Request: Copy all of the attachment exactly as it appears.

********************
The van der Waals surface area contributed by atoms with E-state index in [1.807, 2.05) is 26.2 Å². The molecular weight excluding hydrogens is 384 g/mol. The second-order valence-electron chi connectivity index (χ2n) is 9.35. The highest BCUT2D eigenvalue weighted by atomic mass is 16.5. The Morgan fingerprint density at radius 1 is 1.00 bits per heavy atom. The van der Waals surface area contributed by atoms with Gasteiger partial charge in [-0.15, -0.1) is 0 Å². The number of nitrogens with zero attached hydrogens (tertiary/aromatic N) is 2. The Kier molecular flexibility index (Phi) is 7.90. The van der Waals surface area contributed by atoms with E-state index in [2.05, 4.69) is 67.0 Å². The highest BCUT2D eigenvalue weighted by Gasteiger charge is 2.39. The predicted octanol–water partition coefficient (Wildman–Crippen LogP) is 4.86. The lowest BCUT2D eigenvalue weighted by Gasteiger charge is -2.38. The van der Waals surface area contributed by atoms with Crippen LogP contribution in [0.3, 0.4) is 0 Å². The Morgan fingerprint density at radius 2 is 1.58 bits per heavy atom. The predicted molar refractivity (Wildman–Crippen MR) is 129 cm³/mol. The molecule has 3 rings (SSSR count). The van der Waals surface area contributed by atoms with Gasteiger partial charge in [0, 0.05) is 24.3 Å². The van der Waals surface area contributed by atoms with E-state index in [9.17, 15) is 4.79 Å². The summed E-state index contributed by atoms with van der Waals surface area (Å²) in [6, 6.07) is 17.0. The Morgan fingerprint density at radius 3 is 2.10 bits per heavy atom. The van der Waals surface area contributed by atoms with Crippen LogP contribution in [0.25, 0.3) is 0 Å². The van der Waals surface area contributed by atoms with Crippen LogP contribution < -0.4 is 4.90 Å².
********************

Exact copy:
The van der Waals surface area contributed by atoms with E-state index in [1.807, 2.05) is 26.2 Å². The molecular weight excluding hydrogens is 384 g/mol. The second-order valence-electron chi connectivity index (χ2n) is 9.35. The highest BCUT2D eigenvalue weighted by atomic mass is 16.5. The Morgan fingerprint density at radius 1 is 1.00 bits per heavy atom. The van der Waals surface area contributed by atoms with Gasteiger partial charge in [-0.15, -0.1) is 0 Å². The number of nitrogens with zero attached hydrogens (tertiary/aromatic N) is 2. The Kier molecular flexibility index (Phi) is 7.90. The van der Waals surface area contributed by atoms with E-state index in [2.05, 4.69) is 67.0 Å². The highest BCUT2D eigenvalue weighted by Gasteiger charge is 2.39. The predicted octanol–water partition coefficient (Wildman–Crippen LogP) is 4.86. The lowest BCUT2D eigenvalue weighted by Gasteiger charge is -2.38. The van der Waals surface area contributed by atoms with Crippen LogP contribution in [0.3, 0.4) is 0 Å². The Morgan fingerprint density at radius 2 is 1.58 bits per heavy atom. The predicted molar refractivity (Wildman–Crippen MR) is 129 cm³/mol. The molecule has 3 rings (SSSR count). The van der Waals surface area contributed by atoms with Gasteiger partial charge in [0, 0.05) is 24.3 Å². The van der Waals surface area contributed by atoms with E-state index in [9.17, 15) is 4.79 Å². The summed E-state index contributed by atoms with van der Waals surface area (Å²) in [6, 6.07) is 17.0. The Morgan fingerprint density at radius 3 is 2.10 bits per heavy atom. The van der Waals surface area contributed by atoms with Crippen LogP contribution in [0.25, 0.3) is 0 Å². The van der Waals surface area contributed by atoms with Crippen LogP contribution < -0.4 is 4.90 Å².